According to the Professional Disciplinary Rules, a Statement of Client’s Rights and Responsibilities must be provided to a prospective client in domestic relations matters at the initial conference and prior to the signing of a written retainer agreement (the contract between the client and attorney). The attorney is supposed to obtain the prospective client’s signed acknowledgement of receipt of the Statement of Client’s Rights and Responsibilities.
According to the Statement of Client’s Rights and Responsibilities, one of your “responsibilities” is stated as follows: “You are responsible to be present and on time in court at the time that conferences, oral arguments, hearings and trials are conducted unless excused by the Judge or the part rules of the assigned Judge.” (For many years, and prior to February 15, 2019, this “responsibility” was stated as a “right”, namely: “You have the right to be present in court at the time that conferences are held.” It would appear that your “right” has been strengthened into a “responsibility” and your mandated attendance during court proceedings unless excused by the court.)
What judges can request
Notwithstanding this former right and present responsibility, judges (and sometimes lawyers) continue to request what is called an “attorneys only conference”, whereby you, as a litigant, are excluded (in your own case) from the courtroom proceedings. (Sometimes a referee or the judge’s “law secretary” will request to see only the lawyers. A referee or law secretary is an attorney who assists the judge in various aspects of cases, which may include conferences. But it should not matter who is conducting the legal proceeding in terms of your responsibility to be present.)
What are litigants to think about the legal system when they are told their attendance in court is mandated but then they are excluded from the courtroom or conference room?
The possible reasons why judges call for attorneys only conferences, and why most attorneys do not object to them, will not be addressed here. However, short of a litigant’s threatening or disrespectful conduct, there is no good reason why you, the litigant (taxpayer, and consumer of the divorce and family law system), should not be present in court when the court has a conference discussing your case and matters. Even if the conference is only to pick the next court date, for example, you should be treated like an adult and with respect and consulted about that date. It is now your responsibility to be in court!
Why you should be present
There are many reasons why you should be present in court: First, it is your “responsibility”. Second, your attendance in court will help promote transparency and accountability in a system in which the faith of the general public has been eroding. Third, you will be able to see how your attorney is representing you, and how your spouse’s attorney is representing your spouse. Fourth, if your attorney does not know the answer to a question, or makes a mistake about something, your lawyer can consult with you or you can diplomatically confer with your attorney to correct him or her so your attorney can correct the record. Fifth, you will be able to hear first-hand what the judge says about your case. There are other reasons as well.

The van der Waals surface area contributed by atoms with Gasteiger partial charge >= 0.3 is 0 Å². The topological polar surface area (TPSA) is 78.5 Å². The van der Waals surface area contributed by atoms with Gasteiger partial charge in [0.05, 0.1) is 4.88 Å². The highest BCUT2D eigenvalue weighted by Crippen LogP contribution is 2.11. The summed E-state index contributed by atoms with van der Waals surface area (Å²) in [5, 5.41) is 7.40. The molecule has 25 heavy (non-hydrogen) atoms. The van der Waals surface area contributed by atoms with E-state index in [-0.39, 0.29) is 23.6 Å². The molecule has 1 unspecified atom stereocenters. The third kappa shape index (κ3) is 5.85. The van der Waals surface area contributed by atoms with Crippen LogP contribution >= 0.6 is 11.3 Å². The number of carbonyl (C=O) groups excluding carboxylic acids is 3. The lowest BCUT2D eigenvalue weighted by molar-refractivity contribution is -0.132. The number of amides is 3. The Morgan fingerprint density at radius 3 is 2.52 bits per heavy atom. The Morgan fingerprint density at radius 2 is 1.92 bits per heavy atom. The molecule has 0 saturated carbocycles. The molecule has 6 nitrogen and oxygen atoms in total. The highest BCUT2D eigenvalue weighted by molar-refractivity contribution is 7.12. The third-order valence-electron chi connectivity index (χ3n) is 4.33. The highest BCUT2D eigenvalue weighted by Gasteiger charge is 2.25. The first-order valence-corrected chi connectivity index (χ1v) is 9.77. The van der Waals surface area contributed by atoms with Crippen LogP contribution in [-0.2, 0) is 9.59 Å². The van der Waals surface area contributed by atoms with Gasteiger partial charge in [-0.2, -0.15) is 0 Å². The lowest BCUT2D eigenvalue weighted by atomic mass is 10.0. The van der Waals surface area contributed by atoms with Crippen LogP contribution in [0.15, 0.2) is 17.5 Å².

A few years ago, an attendee at one of my seminars reported back to me the following story when it was their “right” to be present in court: Armed in hand with a copy of their Statement of Client’s Rights and Responsibilities to support what she was requesting, a litigant asked their attorney if she could be present during the next conference, after having been excluded from prior court conferences. When the court requested to see the “attorneys only”, the attorney requested that the parties be present. (This attendee was lucky. Many attorneys might not speak up to request their client be present or might dissuade their client from rocking the boat as it were.) The attorney reported to this litigant that the judge was not pleased with the request but allowed the litigants to be present. During the course of the proceedings, matters forming the basis of an agreement were being discussed that were factually wrong. Because this litigant was there to hear it, she was able to correct matters with her attorney, who then reported the error to the judge and the other side. To the court’s credit, the judge said at the end that it was a good thing the litigants were present.
If courtrooms are open to the public, why should you be excluded from your own case?
One other point you should know to help you fully appreciate and advocate why you should not be excluded. Outside the courtrooms near the actual doorway to enter the courtroom, there are signs that read “Courtrooms are open to the public unless a judge orders otherwise in a particular case.” If a non-litigant can observe what is going on in your case, why are you being excluded from your own case? This is all the more compelling a reason why you should be allowed to be present, aside from it being your responsibility, a further point you should express to your attorney and to the judge.
So, prior to any court appearance, do not be afraid to remind your attorney gently but firmly about your responsibility and desire to be present in court during court proceedings. In fact, before signing a retainer agreement, you should seek to include a provision in the retainer agreement to the effect that the attorney will “help you implement your responsibility to be present in court during all court proceedings by requesting your presence in court.”